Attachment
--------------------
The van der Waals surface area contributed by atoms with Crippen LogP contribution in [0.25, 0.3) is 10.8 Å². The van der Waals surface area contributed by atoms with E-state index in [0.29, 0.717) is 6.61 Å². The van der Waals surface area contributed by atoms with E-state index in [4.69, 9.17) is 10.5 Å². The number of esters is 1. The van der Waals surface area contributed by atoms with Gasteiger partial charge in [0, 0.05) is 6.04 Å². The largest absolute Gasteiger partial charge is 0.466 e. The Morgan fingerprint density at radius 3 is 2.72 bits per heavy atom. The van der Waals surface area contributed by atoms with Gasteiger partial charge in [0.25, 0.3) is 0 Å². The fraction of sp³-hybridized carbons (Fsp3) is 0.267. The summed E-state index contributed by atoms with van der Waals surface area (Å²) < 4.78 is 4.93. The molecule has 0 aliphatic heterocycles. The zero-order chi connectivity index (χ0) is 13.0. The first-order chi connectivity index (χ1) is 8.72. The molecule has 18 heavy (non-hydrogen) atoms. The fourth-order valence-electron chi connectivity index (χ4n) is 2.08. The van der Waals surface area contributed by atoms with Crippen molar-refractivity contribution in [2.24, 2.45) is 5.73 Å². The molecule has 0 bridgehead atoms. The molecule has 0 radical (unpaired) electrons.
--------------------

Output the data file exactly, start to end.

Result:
The van der Waals surface area contributed by atoms with Crippen LogP contribution in [0.25, 0.3) is 10.8 Å². The van der Waals surface area contributed by atoms with E-state index in [0.29, 0.717) is 6.61 Å². The van der Waals surface area contributed by atoms with E-state index in [4.69, 9.17) is 10.5 Å². The number of esters is 1. The van der Waals surface area contributed by atoms with Gasteiger partial charge in [0, 0.05) is 6.04 Å². The largest absolute Gasteiger partial charge is 0.466 e. The Morgan fingerprint density at radius 3 is 2.72 bits per heavy atom. The van der Waals surface area contributed by atoms with Gasteiger partial charge in [0.25, 0.3) is 0 Å². The fraction of sp³-hybridized carbons (Fsp3) is 0.267. The summed E-state index contributed by atoms with van der Waals surface area (Å²) < 4.78 is 4.93. The molecule has 0 aliphatic heterocycles. The zero-order chi connectivity index (χ0) is 13.0. The first-order chi connectivity index (χ1) is 8.72. The molecule has 18 heavy (non-hydrogen) atoms. The fourth-order valence-electron chi connectivity index (χ4n) is 2.08. The van der Waals surface area contributed by atoms with Crippen molar-refractivity contribution in [2.24, 2.45) is 5.73 Å². The molecule has 0 bridgehead atoms. The molecule has 0 radical (unpaired) electrons.